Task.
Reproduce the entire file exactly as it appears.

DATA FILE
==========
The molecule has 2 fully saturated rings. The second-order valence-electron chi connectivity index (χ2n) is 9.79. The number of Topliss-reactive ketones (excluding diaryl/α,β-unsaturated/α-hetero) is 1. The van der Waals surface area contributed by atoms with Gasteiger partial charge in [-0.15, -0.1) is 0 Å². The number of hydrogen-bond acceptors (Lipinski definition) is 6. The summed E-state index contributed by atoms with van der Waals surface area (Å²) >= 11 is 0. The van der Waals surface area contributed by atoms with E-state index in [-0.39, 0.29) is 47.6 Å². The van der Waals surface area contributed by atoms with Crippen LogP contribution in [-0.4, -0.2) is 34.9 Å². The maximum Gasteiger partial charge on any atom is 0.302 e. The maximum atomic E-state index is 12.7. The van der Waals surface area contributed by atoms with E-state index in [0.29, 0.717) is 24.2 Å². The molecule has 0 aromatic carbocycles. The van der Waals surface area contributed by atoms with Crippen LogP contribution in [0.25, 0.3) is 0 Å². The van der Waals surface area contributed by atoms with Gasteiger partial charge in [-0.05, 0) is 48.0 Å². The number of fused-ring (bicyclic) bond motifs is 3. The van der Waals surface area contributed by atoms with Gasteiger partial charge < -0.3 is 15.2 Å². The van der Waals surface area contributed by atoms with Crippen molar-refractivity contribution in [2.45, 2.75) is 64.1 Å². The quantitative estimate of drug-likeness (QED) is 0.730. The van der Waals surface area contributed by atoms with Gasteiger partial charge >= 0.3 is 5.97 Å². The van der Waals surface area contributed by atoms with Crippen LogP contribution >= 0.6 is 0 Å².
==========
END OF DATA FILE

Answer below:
The molecule has 2 fully saturated rings. The second-order valence-electron chi connectivity index (χ2n) is 9.79. The number of Topliss-reactive ketones (excluding diaryl/α,β-unsaturated/α-hetero) is 1. The van der Waals surface area contributed by atoms with Gasteiger partial charge in [-0.15, -0.1) is 0 Å². The number of hydrogen-bond acceptors (Lipinski definition) is 6. The summed E-state index contributed by atoms with van der Waals surface area (Å²) >= 11 is 0. The van der Waals surface area contributed by atoms with E-state index in [-0.39, 0.29) is 47.6 Å². The van der Waals surface area contributed by atoms with Crippen LogP contribution in [-0.4, -0.2) is 34.9 Å². The maximum Gasteiger partial charge on any atom is 0.302 e. The maximum atomic E-state index is 12.7. The van der Waals surface area contributed by atoms with E-state index in [0.29, 0.717) is 24.2 Å². The molecule has 0 aromatic carbocycles. The van der Waals surface area contributed by atoms with Crippen LogP contribution in [0.25, 0.3) is 0 Å². The van der Waals surface area contributed by atoms with Gasteiger partial charge in [-0.05, 0) is 48.0 Å². The number of fused-ring (bicyclic) bond motifs is 3. The van der Waals surface area contributed by atoms with Gasteiger partial charge < -0.3 is 15.2 Å². The van der Waals surface area contributed by atoms with Crippen molar-refractivity contribution in [2.45, 2.75) is 64.1 Å². The quantitative estimate of drug-likeness (QED) is 0.730. The van der Waals surface area contributed by atoms with Gasteiger partial charge >= 0.3 is 5.97 Å². The van der Waals surface area contributed by atoms with Crippen LogP contribution >= 0.6 is 0 Å².